Answer
(1)
For $2,000 you can purchase a
BRUEL & KJAER SOUND/NOISE LEVEL METER 2238 MEDIATOR
Measure the sound level before and after you apply your solution.

(2)
I agree.
Cut the perimeter of the concrete floor down to the insulation board to interrupt the horizontal transfer of sound vibration into the walls.

(3)
Add acoustical tile ceiling throughout the lower level.

(4)
Add carpet throughout the upper level.

Good luck.

Richard Burton, AIA
Registered Architect  

Architecture

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Richard Burton AIA

Expertise

A combined total of 25 years experience with construction, architecture, and building code enforcement. Ask me about residential and commercial design. Ask me about design aesthetics, structural methods, and building something that will withstand severe weather conditions. Ask me my opinion about YOUR design ideas and I will tell you the merits of good design and challenge your thinking about practical issues. Ask me how to best find and work with your local architect and approach general contractors to get the most value for the least amount of headaches. You can ask me about improving your energy efficiency and things that are both green and practical. But don't ask me about solar panels and wind turbines unless you are currently paying your utility company 35 cents per Kilowatt. Otherwise the math does not justify the initial cost and return on investment. Ask me any building code question and how to get a building permit from the most difficult enforcement agencies.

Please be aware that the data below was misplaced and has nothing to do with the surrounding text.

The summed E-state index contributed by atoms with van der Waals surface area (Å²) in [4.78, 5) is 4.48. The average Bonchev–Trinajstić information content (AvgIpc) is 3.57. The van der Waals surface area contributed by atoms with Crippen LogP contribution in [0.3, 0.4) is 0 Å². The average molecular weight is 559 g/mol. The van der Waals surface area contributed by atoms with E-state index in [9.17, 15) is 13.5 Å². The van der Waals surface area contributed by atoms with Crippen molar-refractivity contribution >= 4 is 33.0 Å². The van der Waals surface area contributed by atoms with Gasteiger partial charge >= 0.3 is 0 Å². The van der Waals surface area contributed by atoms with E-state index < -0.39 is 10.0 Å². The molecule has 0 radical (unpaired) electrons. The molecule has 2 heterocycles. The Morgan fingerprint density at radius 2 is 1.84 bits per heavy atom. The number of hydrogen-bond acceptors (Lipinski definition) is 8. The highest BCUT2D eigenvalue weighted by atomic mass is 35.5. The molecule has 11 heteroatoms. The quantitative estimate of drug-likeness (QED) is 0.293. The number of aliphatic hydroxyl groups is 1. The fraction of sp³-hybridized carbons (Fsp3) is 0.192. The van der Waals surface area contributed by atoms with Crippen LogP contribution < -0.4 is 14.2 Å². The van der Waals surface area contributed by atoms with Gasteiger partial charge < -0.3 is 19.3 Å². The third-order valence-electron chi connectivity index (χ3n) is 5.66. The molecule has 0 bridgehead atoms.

Experience

Here in the midwest, we design and build "green" in ways that make sense. My construction methods prioritize weather resistance, ease of maintenance and durability. While a graduate student in San Diego, I taught drafting and history of architecture. After working ten years for other architecture firms, I have started my firm Arrow Architecture in 2008. More than half of my work involves commercial office buildings. But my portfolio of work also includes custom homes, residential additions, home remodels, and second story additions.

Organizations
President-Elect of American Institute of Architects - Lincoln, NE

Education/Credentials
B.S. Architecture - (Interior Design) University of Nebraska Lincoln 1997 Master of Architecture - (Urban Design and Professional Practice) NewSchool of Architecture - San Diego 2004 Graduated Summa Cum Laude ICC Certified Building Plans Examiner

Awards and Honors
AIA Henry Adams Medal and Certificate